To our knowledge, the present findings represent the first report of the IMS Aedes koreicus in northwest Italy, four years after the species was first detected in northeast Italy. Aedes koreicus seems to have successfully survived three consecutive winters in Genoa. Although one or more re-invasions after winter extinctions cannot be excluded, they seem unlikely since the species has been found at the same sites over several consecutive years, e.g. three years at site GE6.
Experimental studies on other IMS of the genus Aedes, for instance Ae. albopictus and Ae. aegypti, stressed the ecological importance of absolute minimum temperatures in limiting expansion of the species [32, 33]. In general, monthly mean and absolute minimum air temperatures in the invaded areas in northeast Italy are similar to those recorded for the native area of Ae. koreicus in Korea . Temperatures recorded for Genoa support species survival in the area through the winters of 2015–2016, 2016–2017 and 2017–2018.
In our study, both trap types, gravid and BG-sentinel, were found effective in trapping Ae. koreicus specimens of both sexes. Apparently, the former type was more effective than the BG-sentinel trap, as reported by a previous study in northeast Italy . As no trap comparative experiments between trap types were performed, this consideration is purely speculative. In Belgium, gravid traps appeared to be more effective than BG-sentinel traps . Conversely, ovitraps were not the best tool for the early detection of Ae. koreicus arrival in Liguria, as similarly observed for the detection of Ae. japonicus in the USA . Use of ovitraps allowed detection of the species in Genoa only in the summer of 2017 and at sites that were already positive for adult specimens the previous year. If based on ovitraps alone, mosquito surveillance in the area would have incurred a two-year delay in the discovery of the species.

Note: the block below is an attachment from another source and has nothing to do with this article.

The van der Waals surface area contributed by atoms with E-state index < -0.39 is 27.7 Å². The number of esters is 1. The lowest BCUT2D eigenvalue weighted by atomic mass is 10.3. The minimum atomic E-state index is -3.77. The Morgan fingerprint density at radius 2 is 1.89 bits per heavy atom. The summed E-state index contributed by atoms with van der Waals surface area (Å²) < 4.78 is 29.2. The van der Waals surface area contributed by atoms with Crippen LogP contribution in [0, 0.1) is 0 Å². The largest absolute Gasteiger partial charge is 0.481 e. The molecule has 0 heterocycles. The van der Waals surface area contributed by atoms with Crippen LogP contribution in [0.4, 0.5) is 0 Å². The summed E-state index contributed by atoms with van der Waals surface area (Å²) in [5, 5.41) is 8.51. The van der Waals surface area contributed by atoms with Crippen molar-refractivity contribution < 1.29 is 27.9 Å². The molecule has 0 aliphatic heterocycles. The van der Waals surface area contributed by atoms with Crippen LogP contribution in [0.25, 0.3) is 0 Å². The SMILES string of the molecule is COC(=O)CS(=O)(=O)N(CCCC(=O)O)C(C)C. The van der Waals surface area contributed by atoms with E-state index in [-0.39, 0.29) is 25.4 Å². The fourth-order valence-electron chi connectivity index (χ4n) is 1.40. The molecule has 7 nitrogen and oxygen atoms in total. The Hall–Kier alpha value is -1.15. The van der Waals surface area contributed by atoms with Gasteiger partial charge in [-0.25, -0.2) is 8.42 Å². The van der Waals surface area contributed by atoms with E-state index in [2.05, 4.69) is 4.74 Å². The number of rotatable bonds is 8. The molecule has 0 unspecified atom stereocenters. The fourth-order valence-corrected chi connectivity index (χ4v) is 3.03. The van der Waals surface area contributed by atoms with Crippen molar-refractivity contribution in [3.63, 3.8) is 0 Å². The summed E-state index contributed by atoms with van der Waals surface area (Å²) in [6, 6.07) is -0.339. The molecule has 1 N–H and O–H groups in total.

By establishing an archive for retrospective studies, we were able to date back the presence of Ae. koreicus to September 2015. Archives for future investigations can be easily established by preserving male specimens, which are not used for monitoring the circulation of mosquito-borne diseases, as well as female specimens that did not undergo biomolecular assay. Performing genetic analysis to confirm species identity in case of doubtful and/or damaged specimens can also be recommended, especially at sites at high risk of the introduction of IMS.
Regarding the dispersal of Ae. koreicus, the average shift of the invaded area centroid in northeast Italy between 2011 and 2014 proceeds at 8 km/year . In Genoa, this is apparently consistent with a dispersal pathway and timing from the city centre (Sampierdarena quarter) to the north, along the Polcevera valley, to the Flower Market area (Pontedecimo quarter, i.e. site GE18), or vice versa (a distance of c.8.5 km). Pontedecimo and the city centre are connected by railway, roadway and highway. As road traffic can play a role in the long-range dispersal of IMS , introduction of the species into Liguria from north or northeast Italy, where the presence of Ae. koreicus has been documented since 2011 and its range is still expanding, cannot be ruled out. However, given the presence of an international airport and a very busy commercial port, any of these other areas may represent the first site of introduction. Interestingly, however, no other Ae. koreicus specimens were found at the airport site (GE1) after September 2015.